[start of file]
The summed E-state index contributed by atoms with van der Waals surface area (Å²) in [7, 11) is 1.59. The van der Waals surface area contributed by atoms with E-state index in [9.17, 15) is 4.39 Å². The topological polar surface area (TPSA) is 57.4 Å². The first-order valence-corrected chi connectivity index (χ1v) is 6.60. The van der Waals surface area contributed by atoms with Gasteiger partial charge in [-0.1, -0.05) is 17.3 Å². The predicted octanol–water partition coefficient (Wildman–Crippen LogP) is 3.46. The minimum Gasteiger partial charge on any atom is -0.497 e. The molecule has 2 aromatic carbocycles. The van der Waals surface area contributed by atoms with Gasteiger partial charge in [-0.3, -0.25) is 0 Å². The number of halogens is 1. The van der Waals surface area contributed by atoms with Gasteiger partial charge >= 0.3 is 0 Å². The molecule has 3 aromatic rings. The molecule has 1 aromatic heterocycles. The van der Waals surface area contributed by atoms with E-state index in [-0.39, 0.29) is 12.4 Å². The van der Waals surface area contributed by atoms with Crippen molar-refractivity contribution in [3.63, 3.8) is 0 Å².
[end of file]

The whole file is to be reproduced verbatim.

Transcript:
The summed E-state index contributed by atoms with van der Waals surface area (Å²) in [7, 11) is 1.59. The van der Waals surface area contributed by atoms with E-state index in [9.17, 15) is 4.39 Å². The topological polar surface area (TPSA) is 57.4 Å². The first-order valence-corrected chi connectivity index (χ1v) is 6.60. The van der Waals surface area contributed by atoms with Gasteiger partial charge in [-0.1, -0.05) is 17.3 Å². The predicted octanol–water partition coefficient (Wildman–Crippen LogP) is 3.46. The minimum Gasteiger partial charge on any atom is -0.497 e. The molecule has 2 aromatic carbocycles. The van der Waals surface area contributed by atoms with Gasteiger partial charge in [-0.3, -0.25) is 0 Å². The number of halogens is 1. The van der Waals surface area contributed by atoms with Gasteiger partial charge >= 0.3 is 0 Å². The molecule has 3 aromatic rings. The molecule has 1 aromatic heterocycles. The van der Waals surface area contributed by atoms with E-state index in [-0.39, 0.29) is 12.4 Å². The van der Waals surface area contributed by atoms with Crippen molar-refractivity contribution in [3.63, 3.8) is 0 Å².